"We've agreed a package of additional help from Britain to Libya - increasing the military training we are providing, increasing the police advisers ... We've also discussed how we can help build the institutional capacity of the new Libyan government,'' he added.
       
Cameron last visited Libya in 2011 along with then French President Nicolas Sarkozy after rebels ousted former Libyan leader Moammar Gaddafi with French, British and U.S. backing.
       
At the time he called Benghazi, the cradle of the uprising against Gaddafi, an "inspiration to the world''.
       
Since then, Libya's second city has been disrupted by violence and become a base for Islamist militant groups. Last September an attack on the U.S. diplomatic mission killed the U.S. ambassador to Libya and three other Americans.
       
Last week Britain urged its citizens to evacuate the city, citing a "specific, imminent" threat, irking Libyan officials keen to attract foreign money and expertise after decades of under-investment during Gaddafi's rule.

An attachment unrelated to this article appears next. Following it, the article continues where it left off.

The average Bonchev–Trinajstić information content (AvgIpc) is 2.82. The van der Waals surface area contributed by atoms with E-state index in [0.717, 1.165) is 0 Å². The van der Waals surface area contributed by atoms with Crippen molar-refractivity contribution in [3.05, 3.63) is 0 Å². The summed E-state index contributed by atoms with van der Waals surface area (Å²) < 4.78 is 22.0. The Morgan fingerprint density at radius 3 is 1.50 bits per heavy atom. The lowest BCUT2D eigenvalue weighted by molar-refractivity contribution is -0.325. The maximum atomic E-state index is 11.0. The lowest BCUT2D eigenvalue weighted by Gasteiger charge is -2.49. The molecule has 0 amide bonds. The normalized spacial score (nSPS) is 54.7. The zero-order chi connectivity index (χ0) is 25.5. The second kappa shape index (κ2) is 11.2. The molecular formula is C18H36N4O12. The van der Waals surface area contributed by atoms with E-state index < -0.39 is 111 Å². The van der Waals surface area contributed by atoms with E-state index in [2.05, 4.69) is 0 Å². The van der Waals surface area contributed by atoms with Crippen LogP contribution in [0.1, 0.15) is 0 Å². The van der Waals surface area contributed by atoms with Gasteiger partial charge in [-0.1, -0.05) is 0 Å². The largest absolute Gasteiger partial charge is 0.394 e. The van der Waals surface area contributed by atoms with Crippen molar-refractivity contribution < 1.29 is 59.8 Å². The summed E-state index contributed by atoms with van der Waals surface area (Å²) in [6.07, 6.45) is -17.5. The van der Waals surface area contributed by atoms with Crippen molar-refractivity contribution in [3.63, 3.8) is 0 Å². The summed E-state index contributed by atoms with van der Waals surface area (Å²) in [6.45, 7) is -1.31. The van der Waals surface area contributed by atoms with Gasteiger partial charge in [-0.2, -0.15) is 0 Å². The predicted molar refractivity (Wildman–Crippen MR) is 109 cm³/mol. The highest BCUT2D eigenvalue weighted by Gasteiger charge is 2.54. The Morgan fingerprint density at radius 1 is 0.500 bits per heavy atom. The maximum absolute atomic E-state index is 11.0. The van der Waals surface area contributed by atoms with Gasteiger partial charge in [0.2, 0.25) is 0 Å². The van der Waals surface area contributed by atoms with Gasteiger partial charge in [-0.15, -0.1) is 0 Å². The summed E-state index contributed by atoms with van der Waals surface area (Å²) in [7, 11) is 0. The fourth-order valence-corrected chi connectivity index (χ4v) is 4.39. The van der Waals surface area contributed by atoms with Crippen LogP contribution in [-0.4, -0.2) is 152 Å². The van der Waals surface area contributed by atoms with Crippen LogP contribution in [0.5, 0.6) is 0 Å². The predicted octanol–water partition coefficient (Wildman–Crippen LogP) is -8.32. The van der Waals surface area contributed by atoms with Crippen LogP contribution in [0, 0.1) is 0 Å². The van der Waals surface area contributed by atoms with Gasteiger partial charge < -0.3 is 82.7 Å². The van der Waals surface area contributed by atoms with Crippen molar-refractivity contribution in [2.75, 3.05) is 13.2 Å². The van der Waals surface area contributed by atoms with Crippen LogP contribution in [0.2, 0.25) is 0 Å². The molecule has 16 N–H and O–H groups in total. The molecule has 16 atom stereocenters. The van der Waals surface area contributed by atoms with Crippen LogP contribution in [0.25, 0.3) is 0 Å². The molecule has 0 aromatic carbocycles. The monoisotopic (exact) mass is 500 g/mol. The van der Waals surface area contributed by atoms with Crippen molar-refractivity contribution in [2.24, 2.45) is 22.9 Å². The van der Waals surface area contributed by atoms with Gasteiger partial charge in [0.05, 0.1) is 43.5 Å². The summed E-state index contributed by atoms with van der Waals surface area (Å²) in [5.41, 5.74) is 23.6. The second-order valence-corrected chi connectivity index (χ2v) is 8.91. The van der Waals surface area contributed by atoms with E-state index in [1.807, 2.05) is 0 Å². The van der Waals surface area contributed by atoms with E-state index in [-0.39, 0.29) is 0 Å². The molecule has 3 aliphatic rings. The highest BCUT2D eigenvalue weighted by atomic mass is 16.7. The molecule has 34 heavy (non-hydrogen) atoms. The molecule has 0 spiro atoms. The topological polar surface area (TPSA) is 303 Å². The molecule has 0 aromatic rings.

"Our security situation is good, we are recovering, things are getting better ... I would like to highlight that what was raised about Benghazi is just some propaganda, made by opponents to the Feb. 17 revolution,'' Zeidan said.
       
Cameron highlighted the two countries' shared interest in boosting security in Libya. He cited cooperation on investigations into the 1988 Lockerbie airplane bombing and the 1984 shooting of police officer Yvonne Fletcher outside the Libyan embassy in London.
       
Cameron said police investigating the 1988 bombing of a PanAm flight over the Scottish town which killed 270 people had been granted permission to visit Libya.
       
"I am delighted that the Dumfries and Galloway police team will be able to visit your country to look further into the issues around the Lockerbie bombing,'' he said.